Note:  Propitiating God, dying for our sins, redeeming us by a ransom price, and reconciling us to God, are all things that Christ accomplished by His death.  Nothing needs to be added.  Do not miss the assurance in Romans 5:1-2,9-11, 8:33-34!  Christ’s death is powerful.

3.      FOR WHOM DID CHRIST DIE?
This is what our 1689 Confession of Faith states about Christ the Mediator:
“By His perfect obedience to God’s law, and by a once-for-all offering up of Himself to God as a sacrifice …, the Lord Jesus has fully satisfied all the claims of divine justice. He has brought about reconciliation, … for all those given to Him by His Father” (Sect.5).
The Confession states that Christ died for the elect, for those given to Him by the Father (John 6:37-39, 17:24).  Many people think this means that Christ’s death was not able to save everyone.  But the real question is, “What was God’s purpose in giving His Son to die?” 

According to the following verses, for whom did Christ die?
Isaiah 53:11, Matthew 20:28, 26:28        many
John 11:52                                            children of God;
Ephesians 5:25                                     the church;
Hebrews 2:16                                      offspring of Abraham
Hebrews 2:17                                      his brothers
If Christ died for the purpose of saving everyone, then why is not everyone saved?  If His death was a ransom for all, then why is not everyone ransomed?  If Christ died for everyone, and everyone is not saved, it means that Christ’s death is not sufficient to secure the salvation of anyone.  It would then depend on Christ’s death plus something else in man, such as faith. Such a thought is blasphemous as it shows that His death is not sufficient or powerful enough.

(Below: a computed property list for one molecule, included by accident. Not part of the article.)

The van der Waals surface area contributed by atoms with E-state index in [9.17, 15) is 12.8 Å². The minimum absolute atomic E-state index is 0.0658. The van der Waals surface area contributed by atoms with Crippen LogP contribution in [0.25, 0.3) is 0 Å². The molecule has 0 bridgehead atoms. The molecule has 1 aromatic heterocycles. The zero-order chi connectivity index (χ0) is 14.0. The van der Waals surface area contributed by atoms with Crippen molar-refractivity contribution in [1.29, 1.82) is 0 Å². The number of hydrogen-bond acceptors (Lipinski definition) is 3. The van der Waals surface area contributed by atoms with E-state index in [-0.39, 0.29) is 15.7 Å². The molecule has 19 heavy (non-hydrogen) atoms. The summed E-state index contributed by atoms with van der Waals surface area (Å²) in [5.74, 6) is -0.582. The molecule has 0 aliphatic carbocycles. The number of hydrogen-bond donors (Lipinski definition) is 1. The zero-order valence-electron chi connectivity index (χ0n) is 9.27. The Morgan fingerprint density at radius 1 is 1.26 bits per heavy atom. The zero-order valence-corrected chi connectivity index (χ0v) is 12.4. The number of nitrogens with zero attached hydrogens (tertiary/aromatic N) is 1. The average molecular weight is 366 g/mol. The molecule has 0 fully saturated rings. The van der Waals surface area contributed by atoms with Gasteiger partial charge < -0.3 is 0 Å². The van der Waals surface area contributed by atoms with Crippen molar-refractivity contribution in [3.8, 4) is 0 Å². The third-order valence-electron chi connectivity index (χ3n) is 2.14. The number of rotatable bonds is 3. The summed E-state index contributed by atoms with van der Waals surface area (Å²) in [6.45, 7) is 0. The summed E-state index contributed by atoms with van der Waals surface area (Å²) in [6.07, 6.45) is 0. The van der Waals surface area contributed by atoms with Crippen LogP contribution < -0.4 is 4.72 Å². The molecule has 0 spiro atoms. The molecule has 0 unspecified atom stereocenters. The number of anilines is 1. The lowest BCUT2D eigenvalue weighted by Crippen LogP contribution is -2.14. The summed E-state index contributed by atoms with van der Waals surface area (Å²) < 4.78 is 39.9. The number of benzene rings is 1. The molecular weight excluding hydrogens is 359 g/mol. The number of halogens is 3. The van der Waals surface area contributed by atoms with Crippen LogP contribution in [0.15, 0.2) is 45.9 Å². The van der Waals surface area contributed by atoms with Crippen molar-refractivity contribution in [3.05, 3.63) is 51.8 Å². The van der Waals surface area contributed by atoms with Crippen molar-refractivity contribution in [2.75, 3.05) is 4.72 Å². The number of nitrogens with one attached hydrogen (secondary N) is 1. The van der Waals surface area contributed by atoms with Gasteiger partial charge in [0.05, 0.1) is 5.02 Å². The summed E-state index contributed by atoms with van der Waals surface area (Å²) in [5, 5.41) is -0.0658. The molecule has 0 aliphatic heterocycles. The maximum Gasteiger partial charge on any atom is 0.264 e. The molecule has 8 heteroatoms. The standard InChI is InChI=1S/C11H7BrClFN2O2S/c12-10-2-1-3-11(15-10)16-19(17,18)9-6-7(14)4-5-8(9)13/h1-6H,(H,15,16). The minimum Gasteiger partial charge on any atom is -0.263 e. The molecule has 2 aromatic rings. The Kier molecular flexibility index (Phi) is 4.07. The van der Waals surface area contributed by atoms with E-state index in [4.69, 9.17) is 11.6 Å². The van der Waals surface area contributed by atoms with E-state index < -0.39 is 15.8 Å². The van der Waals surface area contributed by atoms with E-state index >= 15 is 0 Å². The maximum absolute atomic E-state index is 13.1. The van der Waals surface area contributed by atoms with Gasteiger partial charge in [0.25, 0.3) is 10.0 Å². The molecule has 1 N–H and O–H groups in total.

There are a few verses that appear to teach Christ died for all (2 Corinthians 5:14-15, 1 Timothy 2:6).  Others verses use the word world and supposedly teach that Christ died for everyone (John 1:29, 3:16, 2 Corinthians 5:19, 1 John 2:2).  Note that “all” can mean all types of men without distinction (1 Timothy 2:1), or many people (Matthew 3:5-6).  “World” can mean Gentile as well as Jew (John 1:29, 4:42), sinners as opposed to God’s people (John 17:9).
  PRACTICAL APPLICATIONS
(1)   Let us have full confidence in Christ and His work to save us completely.  Spurgeon likens Christ’s work to a bridge.  One bridge is wide enough for everyone to go on it but it only goes half way across the river.  The other bridge is narrower but it goes all the way across to glory! Which one is more effective?
(2)   The Bible never presents the gospel as “Christ died for you.”  Rather we must present Christ as a Person who, by His finished work, is fully to be trusted to save any sinner who comes to Him in faith and repentance.